Racing: How and Why Pat Eddery will be the next champion jockey
Sunday 24 October 1993
The Mind. The horse, the greater physical part of a racing partnership, has little idea of what he is doing. The concept of winning a race - getting from point A to an arbitrary point B before the others - exists only in the mind of the humans surrounding him. So it is up to the jockey to read a race, and Eddery's judgement of pace and when to pounce is top-class. His intimate knowledge of racecourses goes without saying. After 26 years in the saddle he will have ridden Britain's 35 Flat courses in all sorts of weather and going.
The Body Eddery is 5'6' and can get his weight down to 8st 4lb. He is not a natural lightweight, but does not need to resort to severe wasting. The Z-shaped jockey crouch and the strain of riding a half-ton animal at 35 mph-plus tends to develop the back and shoulder muscles. One of Eddery's great assets is his strength in a close finish. His very active style as he drives a horse to the line, moving in the rhythm of the gallop stride, is not everyone's cup of tea, but the technique is powerfully effective.
The X Factor: Horse-power. Eddery is a top jockey because of his talent, flair and dedication, but the best jockey in the world cannot win on a donkey. Eddery will be champion again because more than 160 (so far) of the horses he has ridden this year have been the best in their races, from selling plates to classics, under the given conditions. His main employer, Khaled Abdullah, has some of the classiest runners in the world, and he is a regular on those from the winner-producing machine of trainer Richard Hannon.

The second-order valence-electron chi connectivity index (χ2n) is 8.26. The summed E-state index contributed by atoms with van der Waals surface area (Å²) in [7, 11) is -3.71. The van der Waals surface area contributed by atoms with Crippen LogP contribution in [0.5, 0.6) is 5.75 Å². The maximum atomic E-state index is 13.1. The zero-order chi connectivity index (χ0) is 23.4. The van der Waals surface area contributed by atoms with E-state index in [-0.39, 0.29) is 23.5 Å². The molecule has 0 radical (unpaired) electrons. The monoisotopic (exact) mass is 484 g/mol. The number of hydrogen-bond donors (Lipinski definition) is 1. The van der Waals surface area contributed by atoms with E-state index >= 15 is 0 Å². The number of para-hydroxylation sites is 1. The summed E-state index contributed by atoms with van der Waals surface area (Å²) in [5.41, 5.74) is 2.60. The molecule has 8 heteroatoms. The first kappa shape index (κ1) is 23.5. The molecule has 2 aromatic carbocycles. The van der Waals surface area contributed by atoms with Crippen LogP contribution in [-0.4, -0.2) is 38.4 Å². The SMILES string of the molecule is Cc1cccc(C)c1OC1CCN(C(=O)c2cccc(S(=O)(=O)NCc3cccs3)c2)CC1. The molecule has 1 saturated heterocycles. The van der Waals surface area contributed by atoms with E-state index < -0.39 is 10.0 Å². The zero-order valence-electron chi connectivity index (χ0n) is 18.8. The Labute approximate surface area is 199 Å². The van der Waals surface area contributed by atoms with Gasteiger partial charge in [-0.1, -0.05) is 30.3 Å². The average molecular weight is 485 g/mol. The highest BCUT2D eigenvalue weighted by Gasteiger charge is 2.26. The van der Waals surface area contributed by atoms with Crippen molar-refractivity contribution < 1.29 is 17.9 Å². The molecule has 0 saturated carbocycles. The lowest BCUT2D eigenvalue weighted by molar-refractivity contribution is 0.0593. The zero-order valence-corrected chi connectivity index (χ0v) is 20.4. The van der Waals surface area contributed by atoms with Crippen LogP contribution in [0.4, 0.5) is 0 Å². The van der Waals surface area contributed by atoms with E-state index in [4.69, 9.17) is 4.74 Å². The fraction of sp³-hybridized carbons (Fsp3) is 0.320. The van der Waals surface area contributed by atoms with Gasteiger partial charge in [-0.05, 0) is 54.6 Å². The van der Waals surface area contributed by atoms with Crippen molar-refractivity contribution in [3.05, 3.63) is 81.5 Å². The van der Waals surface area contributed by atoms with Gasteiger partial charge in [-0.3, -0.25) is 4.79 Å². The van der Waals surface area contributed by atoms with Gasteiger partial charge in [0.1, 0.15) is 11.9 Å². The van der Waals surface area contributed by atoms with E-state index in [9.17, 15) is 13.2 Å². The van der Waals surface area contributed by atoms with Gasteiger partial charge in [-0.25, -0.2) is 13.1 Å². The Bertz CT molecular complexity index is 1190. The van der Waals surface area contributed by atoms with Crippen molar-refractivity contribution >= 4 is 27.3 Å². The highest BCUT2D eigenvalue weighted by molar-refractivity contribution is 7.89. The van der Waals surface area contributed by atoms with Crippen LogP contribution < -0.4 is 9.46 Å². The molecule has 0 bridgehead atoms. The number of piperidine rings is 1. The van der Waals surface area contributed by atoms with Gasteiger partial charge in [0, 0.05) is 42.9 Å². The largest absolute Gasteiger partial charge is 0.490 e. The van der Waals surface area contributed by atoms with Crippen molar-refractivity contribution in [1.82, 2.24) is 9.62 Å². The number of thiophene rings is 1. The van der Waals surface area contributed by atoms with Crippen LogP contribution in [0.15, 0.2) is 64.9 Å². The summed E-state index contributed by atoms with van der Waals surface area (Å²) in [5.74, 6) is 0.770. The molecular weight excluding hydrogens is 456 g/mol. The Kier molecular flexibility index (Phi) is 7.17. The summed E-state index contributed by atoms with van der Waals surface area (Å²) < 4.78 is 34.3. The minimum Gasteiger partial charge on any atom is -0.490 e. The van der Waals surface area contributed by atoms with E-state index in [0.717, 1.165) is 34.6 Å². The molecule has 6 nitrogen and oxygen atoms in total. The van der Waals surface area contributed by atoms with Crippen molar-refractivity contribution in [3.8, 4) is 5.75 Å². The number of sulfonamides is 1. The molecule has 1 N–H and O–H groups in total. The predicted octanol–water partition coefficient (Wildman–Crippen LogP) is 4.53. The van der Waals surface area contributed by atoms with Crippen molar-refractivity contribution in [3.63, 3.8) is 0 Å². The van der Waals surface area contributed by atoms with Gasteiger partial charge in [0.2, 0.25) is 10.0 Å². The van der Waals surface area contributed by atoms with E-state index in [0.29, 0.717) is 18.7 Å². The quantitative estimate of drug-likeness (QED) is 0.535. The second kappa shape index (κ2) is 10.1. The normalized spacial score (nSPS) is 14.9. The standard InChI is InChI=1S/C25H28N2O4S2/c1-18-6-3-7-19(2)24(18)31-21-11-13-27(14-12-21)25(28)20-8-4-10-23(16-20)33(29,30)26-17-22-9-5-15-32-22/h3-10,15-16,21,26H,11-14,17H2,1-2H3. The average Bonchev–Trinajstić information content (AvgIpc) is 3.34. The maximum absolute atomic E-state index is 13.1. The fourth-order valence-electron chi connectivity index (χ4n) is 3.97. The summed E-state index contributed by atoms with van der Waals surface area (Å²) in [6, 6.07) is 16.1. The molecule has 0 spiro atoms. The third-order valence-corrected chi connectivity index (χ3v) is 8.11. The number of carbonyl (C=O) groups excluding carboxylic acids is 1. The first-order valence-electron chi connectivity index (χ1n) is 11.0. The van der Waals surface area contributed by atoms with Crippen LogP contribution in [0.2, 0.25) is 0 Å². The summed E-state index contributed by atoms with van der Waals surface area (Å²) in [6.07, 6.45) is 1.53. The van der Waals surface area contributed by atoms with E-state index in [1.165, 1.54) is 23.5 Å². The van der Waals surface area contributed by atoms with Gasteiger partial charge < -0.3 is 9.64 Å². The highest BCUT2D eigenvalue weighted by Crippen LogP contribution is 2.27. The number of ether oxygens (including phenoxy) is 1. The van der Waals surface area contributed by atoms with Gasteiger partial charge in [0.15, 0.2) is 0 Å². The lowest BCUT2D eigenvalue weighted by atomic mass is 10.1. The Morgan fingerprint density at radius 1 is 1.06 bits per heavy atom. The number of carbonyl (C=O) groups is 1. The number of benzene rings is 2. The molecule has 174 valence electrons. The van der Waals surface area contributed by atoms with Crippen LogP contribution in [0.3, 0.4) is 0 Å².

The Hands A jockey's contact with his horse is largely through his hands. They hold the reins, which are attached to the metal bit in the racehorse's sensitive mouth. Apart from basic instructions about speed and direction, all sorts of messages can travel down the reins, almost like electrical impulses. Poor riders, with rough or frightened hands, can unsettle or ruin a horse. But the top jockeys communicate positively. Good hands, light but confident, can kid a horse, who would easily win any straight battle of strength. They could settle a hard puller on a piece of silk ribbon, and their worth cannot be overestimated.
Empathy Being a champion race-rider is not only a matter of jockey technique, which can be improved with practice, but the great horseman's gift of empathy with an animal. Eddery will often meet a mount for the first time when he is legged up in the parade ring before a race, but will have him summed up and on his side by the time he gets to post. And he not only gets on with horses, he gets on with the people in the business too.
Homework A jockey's work does not end when he passes the finishing post; he will spend hours absorbing knowledge from the form-book, weighing up all the options before seeking or accepting a ride. A champion like Eddery will also be up at dawn in all weathers test-driving; riding exercise or work on the home gallops, getting to know, judging and improving horses and communicating that knowledge to the trainer.
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